How To Insert a Catheter as a Woman

A common fear most people experience after a bladder dysfunction diagnosis is will I be able to cath myself? Fortunately, we have an expert is who is willing to share her experience learning to use a catheter.  Trudy Triumph is a blog from JoAnne Lake sharing her knowledge and support about neurogenic bladder and bowel. Her goal is to enable other women to release embarrassment and reclaim their lives.

She shared her tips and experience inserting an intermittent catheter.

Are you physically able to use a catheter?  It is easy to learn.  You will become more independent.  Also, it might be better for you to cath more than twice a day. Talk to your doctor about this.  If you are able, I promise you will get used to using a catheter.  I use a small compact cath about 4-5 times a day. When I insert a catheter, I sit on the toilet.

I do not use a mirror because there is no need to. It's funny. I'm sure a male urologist suggested that women use a mirror because men can see their parts. Perhaps whoever suggested that we use a mirror (a male I would bet money on) could not imagine that seeing is not important to us.  We women were born with a three-dimensional roadmap and have never seen our private parts. All you need to do is feel your way and you'll do fine without a mirror.

The key is to understand the anatomy in the female genital area (vulva). The clitoris kind of stands out on its own. The vagina is the large opening behind the clitoris. The urethral opening is between the clitoris and the vaginal opening. I start by washing my hands with soap. The catheter I use is self-lubricated, so that takes out a big step. If I accidentally touch the tip of my catheter with my hand or another object, I throw it away, to prevent infection.

Avoiding Bladder Infection

I do not clean my labia at the time of insertion since I shower once a day. My urologist told me it is not necessary, anyway. There is another school of thought, and that is that cleaning your labia with an antibiotic solution before using a catheter is best. My thoughts on this vary. I know there are bacteria in the labia, but the stinging that can happen if I had to put a solution on my labia six times a day makes me “ouch” just thinking about it. For advice about this, ask your doctor.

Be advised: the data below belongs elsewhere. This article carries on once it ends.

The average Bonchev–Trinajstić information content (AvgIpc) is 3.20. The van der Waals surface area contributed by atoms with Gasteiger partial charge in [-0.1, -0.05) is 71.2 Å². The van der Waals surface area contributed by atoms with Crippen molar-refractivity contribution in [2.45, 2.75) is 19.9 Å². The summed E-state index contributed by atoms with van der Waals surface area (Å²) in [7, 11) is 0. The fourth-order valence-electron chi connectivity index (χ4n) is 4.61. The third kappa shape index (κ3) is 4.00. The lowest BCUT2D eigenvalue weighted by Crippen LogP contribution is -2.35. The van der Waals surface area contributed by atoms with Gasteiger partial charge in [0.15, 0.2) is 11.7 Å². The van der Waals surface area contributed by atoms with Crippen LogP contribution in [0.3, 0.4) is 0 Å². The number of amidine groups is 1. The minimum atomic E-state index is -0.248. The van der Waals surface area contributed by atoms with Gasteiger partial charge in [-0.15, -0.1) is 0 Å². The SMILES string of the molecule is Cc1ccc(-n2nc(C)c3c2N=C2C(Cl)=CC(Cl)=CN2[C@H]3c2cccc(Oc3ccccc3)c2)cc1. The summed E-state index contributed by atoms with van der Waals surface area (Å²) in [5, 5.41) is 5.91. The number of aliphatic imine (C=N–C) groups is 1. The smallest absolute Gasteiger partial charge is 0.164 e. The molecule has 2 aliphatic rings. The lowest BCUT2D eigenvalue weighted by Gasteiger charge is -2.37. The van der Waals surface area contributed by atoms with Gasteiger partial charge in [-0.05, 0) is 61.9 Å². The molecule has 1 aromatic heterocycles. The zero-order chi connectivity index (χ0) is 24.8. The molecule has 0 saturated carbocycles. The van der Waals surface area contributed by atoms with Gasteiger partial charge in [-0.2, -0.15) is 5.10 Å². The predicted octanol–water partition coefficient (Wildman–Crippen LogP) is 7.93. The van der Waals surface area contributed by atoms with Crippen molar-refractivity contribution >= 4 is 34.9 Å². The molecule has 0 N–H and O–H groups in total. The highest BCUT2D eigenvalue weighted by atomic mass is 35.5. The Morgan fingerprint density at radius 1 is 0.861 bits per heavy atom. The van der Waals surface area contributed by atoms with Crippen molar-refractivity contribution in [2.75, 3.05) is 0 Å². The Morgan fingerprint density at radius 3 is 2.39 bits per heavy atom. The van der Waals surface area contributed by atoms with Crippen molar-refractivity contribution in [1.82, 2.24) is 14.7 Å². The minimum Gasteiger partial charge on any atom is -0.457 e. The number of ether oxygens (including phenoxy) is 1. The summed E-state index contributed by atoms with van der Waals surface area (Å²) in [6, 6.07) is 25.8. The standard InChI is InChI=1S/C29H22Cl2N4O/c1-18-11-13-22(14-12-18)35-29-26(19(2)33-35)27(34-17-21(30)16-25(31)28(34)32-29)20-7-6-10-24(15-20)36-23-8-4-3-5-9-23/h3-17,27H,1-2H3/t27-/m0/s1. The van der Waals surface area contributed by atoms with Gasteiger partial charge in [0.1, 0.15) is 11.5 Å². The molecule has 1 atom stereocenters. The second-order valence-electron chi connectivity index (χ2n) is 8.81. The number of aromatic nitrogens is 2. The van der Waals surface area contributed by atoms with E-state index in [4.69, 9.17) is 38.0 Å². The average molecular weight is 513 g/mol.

After washing your hands, gently press the female catheter in the area between the clitoris and the vaginal opening, and soon you will find the spot. There is definitely an opening, which will become apparent as you probe gently. It will happen, I promise.

Bladder infections are the hardest part of an underactive bladder for me. They happen at inconvenient times. Using a catheter is not perfect, and it leaves us susceptible to them.  This is something that we live with, but the good thing is, we live. After I use my catheter, I throw it away because reusing a female catheters can cause bladder infections. If at all possible, I suggest you use a single-use catheter.

Perhaps we have broken bodies. All do really. What is not broken is our soul. We have a lot of living to do!

You are not alone.  There are many of us that lead happy, productive, good, lives.  Many children learn to use catheters too. Now you are part of our club. Welcome.

Shedding the Shame. Living Life Better

If you're interested in learning more about Joann please read her blog. She also administers a private Facebook group to offer support and encouragement for people suffering with bladder disorders. If you currently use catheters, request a catheter sample.  We carry all major catheter manufactures and a full range of male, female, and pediatric sizes and products.

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Information provided on the Aeroflow Urology blog is not intended as a substitute to medical advice or care. Aeroflow recommends consulting your healthcare provider if you are experiencing medical issues relating to incontinence.